Rata trees, along with the pohutukawa, are one of the best known native trees in New Zealand.


Native birds benefit from rata, but as possum numbers increase the threat to native birds and to rata has also grown.

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The rata and pohutukawa belong in the myrtle family of trees. Other members include manuka, kanuka and swamp maire.

Rata trees have glossy dark green leaves and trunks that are often gnarled and twisted. However they are best known for their brilliant red flowers that appear in profusion from November to January, depending on location, and can be seen from some distance away.

The trees tend to flower well only once every few years and seem to favour the high rainfall conditions of the West Coast.

Native birds such as the tui, bellbird and kaka all benefit from the presence of rata trees in the forest.

The two main types of rata are the northern and southern. Bartlett's rata is endangered and very few remain.

Northern rata

Northern rata (Metrosideros robusta) is one of New Zealand's tallest flowering trees. It usually begins life as an epiphyte (or plant perched on a host tree) high in the forest canopy. Its roots grow down to the ground, finally enclosing the host tree and producing a huge tree up to 25 metres high with a trunk of 2.5 metres through. It is found throughout the North Island and in the South Island, south to about Westport.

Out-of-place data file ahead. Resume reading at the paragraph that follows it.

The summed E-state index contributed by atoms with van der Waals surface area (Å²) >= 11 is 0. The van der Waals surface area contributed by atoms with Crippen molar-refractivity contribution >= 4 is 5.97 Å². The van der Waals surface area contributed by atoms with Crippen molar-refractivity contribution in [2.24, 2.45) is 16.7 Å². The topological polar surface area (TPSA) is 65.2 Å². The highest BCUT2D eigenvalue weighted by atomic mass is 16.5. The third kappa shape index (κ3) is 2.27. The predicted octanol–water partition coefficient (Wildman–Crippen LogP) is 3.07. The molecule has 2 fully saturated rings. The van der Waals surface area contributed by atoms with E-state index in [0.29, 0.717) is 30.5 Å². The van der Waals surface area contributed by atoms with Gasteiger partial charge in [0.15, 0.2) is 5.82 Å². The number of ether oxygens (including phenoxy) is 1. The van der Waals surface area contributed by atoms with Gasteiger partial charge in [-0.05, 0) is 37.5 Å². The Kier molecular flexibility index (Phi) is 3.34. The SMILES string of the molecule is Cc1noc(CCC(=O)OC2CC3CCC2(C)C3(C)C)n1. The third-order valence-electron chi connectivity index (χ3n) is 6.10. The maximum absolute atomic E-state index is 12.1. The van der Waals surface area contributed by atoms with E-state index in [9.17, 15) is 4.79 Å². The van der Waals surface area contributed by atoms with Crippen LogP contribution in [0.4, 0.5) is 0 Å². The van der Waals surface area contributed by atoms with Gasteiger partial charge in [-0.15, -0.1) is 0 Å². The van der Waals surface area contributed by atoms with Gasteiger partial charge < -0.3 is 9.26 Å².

Southern rata

Rata flowers. Photo: P.Anderson.
Southern rata flowers

Southern rata (Metrosideros umbellata) grows from a seed in the ground to become a tree up to 15 metres high with a trunk 1 metre through.

Southern rata is the most widespread of all New Zealand rata. It is found from sea level to 760 metres. It is distributed from high Northland and Coromandel outcrops, to subantarctic Auckland Islands where it forms the country's southernmost forests. The most dense display of southern rata occurs along the South Island's West Coast

Bartlett's rata

Bartlett's rata (M. bartletii) has white flowers and pale, papery bark, which make it unique among New Zealand rata. This species was discovered in a forest remnant near Cape Reinga in 1975 and is listed as endangered. Very few adult trees remain.

Threats from possums

Possum browse on northern rata.
Possum browse on Northern rata

As possum populations have built up in forest areas, there has been a corresponding loss of rata and some other forest species.

Possums eat a wide range of plants, but show strong preferences for some species like the rata. Studies have shown that they will often browse one or a few trees, while ignoring others of the same species nearby.

Rata trees cannot tolerate browsing. A mature tree can be killed in three years with intensive browsing and even young trees, although they can survive for longer, will eventually die if browsed regularly.

When the browsed trees eventually die back, the canopy, or top layer of the forest, is then opened up. Once the canopy is open, the trees are exposed to storms, insects and diseases and will suffer further.

Because possum numbers have increased dramatically in recent years, the threat to rata and other species is even greater.

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